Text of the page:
In a large heavy saucepan, slowly cook the bacon until very crisp. Drain on paper towels. When cooled, crumble into 1″ pieces and set aside. Pour off all but 1 Tbsp. of the rendered bacon grease. Sautee onion, carrot, and celery med. heat until softened, about 10 min. Stir in corn, creamed corn, and milk. Simmer gently for about 25 minutes; stirring occasionally, until carrots are tender. Add cream, red pepper flakes, sage and half the reserved bacon pieces. Heat through, taste for salt and pepper. Serve in soup bowls, garnished with bacon and minced chives/green onion tops.
Monday, October 21, 2013
It's a pretty chill week here at our house. (We're hoping our colds finally make their exit so we can go play!) Here's what we're eating:
This Week's Menu
Monday: Broccoli Cheese Soup in Pretzel Bread Bowls
Tuesday: Leftover Pork Roast, Mashed Potatoes, Peas
Wednesday: Veggie Fajitas, Corn on the Cob
Thursday: Garlic Shrimp over Creamy Polenta
Friday: Pancakes & Scrambled Eggs
Saturday: Open-Face Sloppy Joes, Spinach Salad
Sunday: Tuna Noodle Casserole, Spinach Salad
What's on your menu this week?
Tuesday, October 15, 2013
I've gone through several bread recipes trying to find one that I super love -- one that blows me away for toast and sandwiches and eating with a mere swipe of butter over top. It has been shockingly difficult to find one that meets all of those criteria. But I think I've found it!
Other loaves have let me down -- one in particular was delicious and everything I wanted, except it was so darn fickle that it only turned out right half of the time. Sometimes a recipe I found would be great for sandwiches, but make abysmal toast. Sometimes the bread I came up with was so dense that lovely toast was all it was good for. (I mean, none of it was inedible, because no matter how you slice it, homemade bread is a delicious thing, but... you know...)
This loaf is the perfect compromise. It rises nice and high, thanks to the bread flour included, but still has more than enough whole wheat (and oats!) for me to feel great about eating it. I have a serious crush on this bread. It's wheaty and oaty (we all know how I feel about things that are oaty...). The texture is perfectly soft, but not so soft that it dries out when toasted.
Ah, yes. Fresh from the toaster with a smearing of butter and a dripping of honey...
Try it. I know you'll love it, too.
Honey Oat Sandwich Bread
adapted from America's Test Kitchen Healthy Family Cookbook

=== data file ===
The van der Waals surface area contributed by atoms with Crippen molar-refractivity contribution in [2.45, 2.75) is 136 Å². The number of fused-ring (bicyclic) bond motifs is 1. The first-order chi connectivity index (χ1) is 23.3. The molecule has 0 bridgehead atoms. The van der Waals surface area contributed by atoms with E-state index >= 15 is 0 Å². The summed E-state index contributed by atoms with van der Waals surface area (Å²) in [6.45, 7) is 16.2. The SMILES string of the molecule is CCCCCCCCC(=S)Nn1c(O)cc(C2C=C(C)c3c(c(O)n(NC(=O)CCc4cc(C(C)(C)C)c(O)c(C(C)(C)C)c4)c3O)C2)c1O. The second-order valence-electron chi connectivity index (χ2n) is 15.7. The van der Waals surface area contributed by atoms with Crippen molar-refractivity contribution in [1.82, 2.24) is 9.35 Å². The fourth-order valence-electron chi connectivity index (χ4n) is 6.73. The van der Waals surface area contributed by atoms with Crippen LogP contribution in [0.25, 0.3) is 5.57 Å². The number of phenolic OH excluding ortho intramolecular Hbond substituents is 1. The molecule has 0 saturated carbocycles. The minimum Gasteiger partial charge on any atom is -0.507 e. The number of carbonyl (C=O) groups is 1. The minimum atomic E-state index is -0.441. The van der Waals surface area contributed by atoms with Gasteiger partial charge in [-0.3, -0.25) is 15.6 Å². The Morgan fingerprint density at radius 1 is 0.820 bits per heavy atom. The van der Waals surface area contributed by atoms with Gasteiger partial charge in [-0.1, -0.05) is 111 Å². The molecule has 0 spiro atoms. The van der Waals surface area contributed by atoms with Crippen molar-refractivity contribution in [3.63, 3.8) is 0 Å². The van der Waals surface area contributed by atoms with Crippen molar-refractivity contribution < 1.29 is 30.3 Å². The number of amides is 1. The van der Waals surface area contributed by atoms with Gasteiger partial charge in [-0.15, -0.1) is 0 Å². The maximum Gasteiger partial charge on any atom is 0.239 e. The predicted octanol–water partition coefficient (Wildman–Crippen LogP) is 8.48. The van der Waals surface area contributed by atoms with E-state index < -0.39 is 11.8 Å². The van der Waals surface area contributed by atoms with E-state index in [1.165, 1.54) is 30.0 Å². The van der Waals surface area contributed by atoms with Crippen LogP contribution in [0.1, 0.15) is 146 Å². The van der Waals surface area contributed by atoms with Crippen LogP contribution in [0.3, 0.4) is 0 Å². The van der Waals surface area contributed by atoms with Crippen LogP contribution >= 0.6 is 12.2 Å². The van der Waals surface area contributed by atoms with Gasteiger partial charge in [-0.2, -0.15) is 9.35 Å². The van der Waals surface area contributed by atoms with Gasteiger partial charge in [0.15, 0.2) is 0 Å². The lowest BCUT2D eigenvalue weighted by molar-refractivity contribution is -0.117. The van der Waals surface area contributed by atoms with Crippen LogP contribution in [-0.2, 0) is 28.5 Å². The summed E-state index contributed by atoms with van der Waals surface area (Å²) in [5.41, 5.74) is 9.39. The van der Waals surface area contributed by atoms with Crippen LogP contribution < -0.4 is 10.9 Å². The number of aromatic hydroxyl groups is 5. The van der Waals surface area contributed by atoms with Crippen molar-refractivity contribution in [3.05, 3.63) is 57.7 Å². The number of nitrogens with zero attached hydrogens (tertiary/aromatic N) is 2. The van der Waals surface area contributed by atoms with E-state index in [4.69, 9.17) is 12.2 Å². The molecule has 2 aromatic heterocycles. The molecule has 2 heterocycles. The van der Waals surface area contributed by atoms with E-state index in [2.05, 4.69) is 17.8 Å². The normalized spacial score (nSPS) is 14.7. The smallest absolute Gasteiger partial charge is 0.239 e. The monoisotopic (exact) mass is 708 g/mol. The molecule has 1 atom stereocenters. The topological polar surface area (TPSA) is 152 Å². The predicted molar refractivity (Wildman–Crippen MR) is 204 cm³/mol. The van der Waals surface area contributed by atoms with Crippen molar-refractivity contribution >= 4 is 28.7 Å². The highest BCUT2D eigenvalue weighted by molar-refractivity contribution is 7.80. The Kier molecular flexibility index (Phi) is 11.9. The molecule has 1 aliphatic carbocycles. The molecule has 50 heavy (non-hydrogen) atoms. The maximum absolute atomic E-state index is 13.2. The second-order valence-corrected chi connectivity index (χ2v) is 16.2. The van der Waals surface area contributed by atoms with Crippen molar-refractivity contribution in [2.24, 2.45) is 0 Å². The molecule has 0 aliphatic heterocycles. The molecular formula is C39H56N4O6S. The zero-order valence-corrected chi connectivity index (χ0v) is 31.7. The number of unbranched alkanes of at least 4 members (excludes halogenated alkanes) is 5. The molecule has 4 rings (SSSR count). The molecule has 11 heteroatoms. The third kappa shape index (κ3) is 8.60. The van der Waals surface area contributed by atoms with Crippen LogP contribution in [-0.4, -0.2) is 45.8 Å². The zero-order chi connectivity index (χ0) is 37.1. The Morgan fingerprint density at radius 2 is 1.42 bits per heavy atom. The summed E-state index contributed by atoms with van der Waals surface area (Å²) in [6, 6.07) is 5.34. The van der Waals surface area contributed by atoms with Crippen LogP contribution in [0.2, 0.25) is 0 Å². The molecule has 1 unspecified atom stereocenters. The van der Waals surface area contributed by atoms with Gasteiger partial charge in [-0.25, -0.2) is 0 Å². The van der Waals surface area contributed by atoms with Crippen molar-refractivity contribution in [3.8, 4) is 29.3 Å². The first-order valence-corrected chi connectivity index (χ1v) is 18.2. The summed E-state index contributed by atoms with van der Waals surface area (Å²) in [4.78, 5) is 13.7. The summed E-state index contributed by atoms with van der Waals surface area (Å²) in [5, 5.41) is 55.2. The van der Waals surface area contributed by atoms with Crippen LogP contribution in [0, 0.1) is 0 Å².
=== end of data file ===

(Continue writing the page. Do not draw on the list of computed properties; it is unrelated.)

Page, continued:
1 c. boiling water
1 c. rolled oats
1 3/4 c. (9 2/3 oz.) whole wheat flour
1 1/2 c. (8 1/4 oz.) + up to 1/2 c. bread flour
1/4 c. oat bran
2 1/4 tsp. (1 packet) instant/rapid-rise yeast
1 1/2 tsp. kosher salt
1 c. milk, warmed
1/4 c. honey
3 Tbsp. butter (plus more for brushing on top of loaf), melted and slightly cooled
Combine boiling water and oats, cover and let stand until just warm -- about 30 minutes.
Meanwhile, whisk together flours, oat bran, yeast, and salt in the bowl of a stand mixer fitted with the dough hook attachment.
Once water/oat mixture has cooled, add to it the milk, honey, and butter. Pour this mixture into the flour mixture and mix on low speed until the dough comes together (about 2 minutes). Increase mixer speed to medium and knead 8 minutes, until dough is smooth and elastic. After 4 minutes, check the dough to be sure it clears the sides of the bowl but sticks to the bottom. If needed, add additional bread flour, 2 Tbsp. at a time, up to 1/2 c., until the dough clears the sides of the bowl. (I rarely have to add more flour.)
Turn dough out onto lightly floured counter, and knead by hand to form a smooth, round ball. Place in a large, lightly greased bowl and cover with plastic wrap. Let rise until doubled -- about 1 1/2 hours. (Don't skimp on this rise or you may get a shorter loaf in the end.)
Turn risen dough out onto floured counter. Pat into a 9x9" square, roll into a tight cylinder, and pinch the seam closed. Place loaf seam-side-down in greased loaf pan, pressing lightly into corners. Spray with cooking spray, cover with plastic wrap and let rise again until nearly doubled -- about 45 to 75 minutes.
Heat oven to 350º. Brush loaf with melted butter, then lightly spray with water. Bake 40 - 50 minutes, until crust is golden and the loaf sounds hollow when the bottom is tapped.
Cover with a kitchen towel and let cool completely before storing in an airtight bag.